Top human rights organisations and other civil liberty advocacy groups have applauded the recent conviction of the murderers of Solo Sandeng, prominent Gambian activist and a senior member of the opposition United Democratic Party (UDP).
They described the judgement as “one of the most important verdicts against impunity and free licence to kill innocent citizens by former Gambian dictator Yahya Jammeh and his henchmen”.
Nonetheless, right groups also demanded that the administration of President Adama Barrow must “courageously and fearlessly…and to the best of its ability make sure that Yahya Jammeh be brought to justice without further delay.”
Similarly, they believe that for “sustainable and viable peace” to be maintained, “Justice must not only be done but must also be seen to be done…”
The death sentenced delivered by Justice Kumba Sillah-Camara, against former director of the defunct National Intelligence Agency (NIA) Yankuba Badjie alongside Sheikh Omar Jeng, Baboucarr Sallah, Masireh Tamba and Lamin Darboe is not only a “deterrence but also a clear message to other criminals who intend to inflict harm on fellow Gambians”.
Responding to this correspondent, Reed Brody, a highly respected human rights lawyer, currently supporting the Gambian victims, noted that the verdict “is hugely important for the unspeakable torture and murder of Solo Sandeng”.
Reed Brody, commonly known as the “dictator hunter”, also stressed that it is “one of the most emblematic crimes of the Jammeh era, a crime which galvanised opposition to Jammeh and helped lead to his defeat and exile and to the return of democracy to Gambia”.
The human rights lawyer, who is extremely devoted to assisting the victims of Yahya Jammeh added: “Justice is slowly catching up to Jammeh’s henchmen, one by one, in Gambia and around the world…”
Further reacting to the Truth Reconciliation and Reparation Commission (TRRC) evidences, Brody added: “After the powerful public testimonies at the TRRC which deeply impacted Gambians, there is strong expectation, both at home and abroad, that the government will now put together a more comprehensive framework to bring to book Jammeh himself and those around him who are the most responsible for the atrocities of his regime”.
It is vital to note that the cowardly murder of Mr. Sandeng, by ferocious and unruly officers in 2016 resulted in an international uproar across the world.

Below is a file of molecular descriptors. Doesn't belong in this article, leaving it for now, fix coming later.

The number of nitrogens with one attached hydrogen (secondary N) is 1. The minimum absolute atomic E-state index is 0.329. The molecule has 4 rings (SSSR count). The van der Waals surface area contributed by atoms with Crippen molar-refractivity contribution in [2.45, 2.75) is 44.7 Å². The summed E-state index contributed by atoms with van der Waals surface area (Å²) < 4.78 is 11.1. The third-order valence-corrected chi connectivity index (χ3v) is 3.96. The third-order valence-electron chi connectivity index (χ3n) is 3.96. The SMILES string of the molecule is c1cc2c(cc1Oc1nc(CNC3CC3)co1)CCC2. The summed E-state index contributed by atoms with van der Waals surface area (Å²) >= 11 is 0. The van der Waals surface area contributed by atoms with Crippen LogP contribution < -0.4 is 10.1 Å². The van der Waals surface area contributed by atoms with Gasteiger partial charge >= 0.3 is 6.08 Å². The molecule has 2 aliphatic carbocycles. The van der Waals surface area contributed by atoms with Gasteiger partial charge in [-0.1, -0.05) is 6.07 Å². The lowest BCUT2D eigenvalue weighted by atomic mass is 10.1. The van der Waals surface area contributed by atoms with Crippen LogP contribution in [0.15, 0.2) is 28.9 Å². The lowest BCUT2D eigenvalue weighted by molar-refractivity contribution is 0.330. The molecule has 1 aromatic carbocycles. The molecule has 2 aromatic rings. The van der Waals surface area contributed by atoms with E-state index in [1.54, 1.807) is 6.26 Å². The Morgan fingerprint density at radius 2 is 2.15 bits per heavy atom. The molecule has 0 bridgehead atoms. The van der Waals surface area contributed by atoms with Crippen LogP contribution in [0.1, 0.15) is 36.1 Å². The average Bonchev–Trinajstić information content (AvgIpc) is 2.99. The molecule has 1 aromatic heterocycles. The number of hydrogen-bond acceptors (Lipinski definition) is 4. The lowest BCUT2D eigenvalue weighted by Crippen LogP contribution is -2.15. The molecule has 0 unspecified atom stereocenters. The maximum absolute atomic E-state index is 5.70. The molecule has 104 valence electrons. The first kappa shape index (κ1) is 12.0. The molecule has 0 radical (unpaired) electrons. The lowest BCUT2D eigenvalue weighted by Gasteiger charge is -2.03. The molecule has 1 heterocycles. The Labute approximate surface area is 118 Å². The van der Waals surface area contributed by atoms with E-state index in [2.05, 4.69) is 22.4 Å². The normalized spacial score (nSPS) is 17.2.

However, instead of apprehending the perpetrators, they were “protected and encouraged by the administration of Yahya Jammeh”.
Thanks to the “incredible testimonies at the TRRC and international outcries for justice as well as the determination of current government of President Adama Barrow, who took the bull by the horns for justice to prevail”.
Similarly, the European Union earlier outlined that the “Government of The Gambia took a decisive step on its road towards justice and accountability for human rights violations perpetrated during the regime of Yahya Jammeh (1994-2016)”.
In response to the final report of the (TRRC), it added that the “Government announced a robust, measurable roadmap for the implementation of the near entirety of the Commission’s recommendations. This is unprecedented in the history of truth commissions and welcomed by the EU”.
The EU added: “There can be no impunity for human rights violations and crimes against humanity. The EU stands ready to support The Gambia in implementing the measures announced, including the establishment of a special judicial framework…The EU is confident that The Gambia’s continued political commitment to the process will culminate in a resilient nation, reconciled communities and guarantees of non-recurrence”.
On its part, the US government, noted that the TRRC’s report, “published on December 24, provided detailed accounts of the Jammeh government’s wrongdoings, highlighted witness testimony describing the harms caused by the former government, and proposed recommendations to hold alleged perpetrators accountable”.
It concluded: “The comprehensive and specific document also acknowledged the obstacles facing efforts to obtain both accountability and reconciliation. Observers generally considered the TRRC to be independent and effective…”